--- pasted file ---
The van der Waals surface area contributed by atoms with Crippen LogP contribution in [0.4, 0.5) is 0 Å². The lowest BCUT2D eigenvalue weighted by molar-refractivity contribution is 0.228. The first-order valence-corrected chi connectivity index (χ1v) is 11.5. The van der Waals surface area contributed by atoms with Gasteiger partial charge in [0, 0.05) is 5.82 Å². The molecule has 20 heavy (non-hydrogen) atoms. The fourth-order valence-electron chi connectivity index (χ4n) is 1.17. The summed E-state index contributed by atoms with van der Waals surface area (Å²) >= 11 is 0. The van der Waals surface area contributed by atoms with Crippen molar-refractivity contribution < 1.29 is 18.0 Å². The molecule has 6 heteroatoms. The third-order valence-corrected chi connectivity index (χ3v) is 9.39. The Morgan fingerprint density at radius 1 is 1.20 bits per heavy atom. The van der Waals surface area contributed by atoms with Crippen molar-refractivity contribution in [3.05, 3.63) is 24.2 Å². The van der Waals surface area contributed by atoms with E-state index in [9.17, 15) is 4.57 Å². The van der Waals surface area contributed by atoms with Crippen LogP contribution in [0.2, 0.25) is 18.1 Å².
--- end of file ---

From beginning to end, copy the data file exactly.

The van der Waals surface area contributed by atoms with Crippen LogP contribution in [0.4, 0.5) is 0 Å². The lowest BCUT2D eigenvalue weighted by molar-refractivity contribution is 0.228. The first-order valence-corrected chi connectivity index (χ1v) is 11.5. The van der Waals surface area contributed by atoms with Gasteiger partial charge in [0, 0.05) is 5.82 Å². The molecule has 20 heavy (non-hydrogen) atoms. The fourth-order valence-electron chi connectivity index (χ4n) is 1.17. The summed E-state index contributed by atoms with van der Waals surface area (Å²) >= 11 is 0. The van der Waals surface area contributed by atoms with Crippen molar-refractivity contribution < 1.29 is 18.0 Å². The molecule has 6 heteroatoms. The third-order valence-corrected chi connectivity index (χ3v) is 9.39. The Morgan fingerprint density at radius 1 is 1.20 bits per heavy atom. The van der Waals surface area contributed by atoms with Crippen molar-refractivity contribution in [3.05, 3.63) is 24.2 Å². The van der Waals surface area contributed by atoms with E-state index in [9.17, 15) is 4.57 Å². The van der Waals surface area contributed by atoms with Crippen LogP contribution in [0.2, 0.25) is 18.1 Å².